|Abstract:||The Iowa ground-water-quality monitoring program has been conducted cooperatively since 1982 by the Iowa Department of Natural Resources, Iowa Geological Survey; the University of Iowa Hygienic Laboratory; and the U.S. Geological Survey. The original objectives of the program were to provide baseline ground-water-quality data throughout the State for the major aquifers and to address any new areas of water-quality concern. Since the program began, the emphasis and objectives of the program have changed several times. As of 1992, greater emphasis has been placed on determining trends in ground-water quality and correlating water quality with possible contributing factors such as location, land use, aquifer, aquifer depth, and precipitation.
From 1997 through 2002, a total of 471 samples of untreated water have been collected from 154 municipal wells throughout Iowa. The samples, collected from six different aquifers, consisted of 192 alluvial aquifer samples (36 wells), 79 Pleistocene aquifer samples (16 wells), 52 Cretaceous aquifer samples (35 wells), 48 Carboniferous aquifer samples (30 wells), 54 Silurian-Devonian aquifer samples (19 wells), and 46 Cambrian-Ordovician aquifer samples (18 wells).
Some samples had concentrations greater than or equal to the respective Maximum Contaminant Levels for drinking water established by the U.S. Environmental Protection Agency. Of 471 samples analyzed, 19 samples had concentrations greater than or equal to the Maximum Contaminant Level for sulfate; 31 samples had concentrations greater than or equal to the Maximum Contaminant Level for nitrite plus nitrate; 257 samples had concentrations greater than or equal to the Secondary Maximum Contaminant Level for iron; and 249 samples had concentrations greater than or equal to the Secondary Maximum Contaminant Level for manganese. Of the 443 samples analyzed for pesticides, 87 samples had concentrations greater than or equal to the respective minimum reporting levels for the parent compounds, 30 samples had concentrations greater than or equal to the respective minimum reporting levels for pesticide metabolites, and 26 samples had detectable concentrations (censored values) less than the minimum reporting levels. Concentrations of alachlor, atrazine, cyanazine, and metolachlor accounted for about 90 percent of the samples equal to or exceeding the respective minimum reporting levels for pesticides. No samples had pesticide concentrations greater than the respective Maximum Contaminant or Health Advisory Levels.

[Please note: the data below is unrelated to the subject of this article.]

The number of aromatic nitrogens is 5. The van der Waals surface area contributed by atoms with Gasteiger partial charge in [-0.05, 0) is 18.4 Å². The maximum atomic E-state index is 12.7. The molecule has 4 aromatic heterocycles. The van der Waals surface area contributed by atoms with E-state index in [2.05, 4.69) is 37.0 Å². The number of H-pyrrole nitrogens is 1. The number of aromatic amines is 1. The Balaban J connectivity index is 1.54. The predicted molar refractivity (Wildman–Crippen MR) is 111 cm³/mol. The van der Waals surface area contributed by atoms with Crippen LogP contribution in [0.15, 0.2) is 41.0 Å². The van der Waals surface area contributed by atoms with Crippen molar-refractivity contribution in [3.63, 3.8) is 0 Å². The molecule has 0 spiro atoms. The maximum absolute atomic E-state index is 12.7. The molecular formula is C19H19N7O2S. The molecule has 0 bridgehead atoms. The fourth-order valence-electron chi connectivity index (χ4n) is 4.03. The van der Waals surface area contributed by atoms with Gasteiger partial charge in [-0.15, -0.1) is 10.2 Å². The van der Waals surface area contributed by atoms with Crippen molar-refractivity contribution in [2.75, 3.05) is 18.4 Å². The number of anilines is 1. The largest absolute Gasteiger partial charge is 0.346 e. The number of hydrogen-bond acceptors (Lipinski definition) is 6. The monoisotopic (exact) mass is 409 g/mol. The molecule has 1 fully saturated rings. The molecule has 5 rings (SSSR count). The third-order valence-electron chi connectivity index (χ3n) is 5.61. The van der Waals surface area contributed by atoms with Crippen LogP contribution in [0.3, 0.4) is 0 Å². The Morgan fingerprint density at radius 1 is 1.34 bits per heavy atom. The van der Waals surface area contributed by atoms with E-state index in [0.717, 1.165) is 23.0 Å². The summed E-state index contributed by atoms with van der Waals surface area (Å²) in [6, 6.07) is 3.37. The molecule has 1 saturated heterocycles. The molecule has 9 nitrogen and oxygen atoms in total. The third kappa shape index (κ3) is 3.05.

The compact disc included with this report has information about water-quality properties and concentrations of dissolved solids, major ions, nutrients, trace elements, radionuclides, total organic carbon, pesticides, and synthetic organic compounds for water years 1997 through 2002.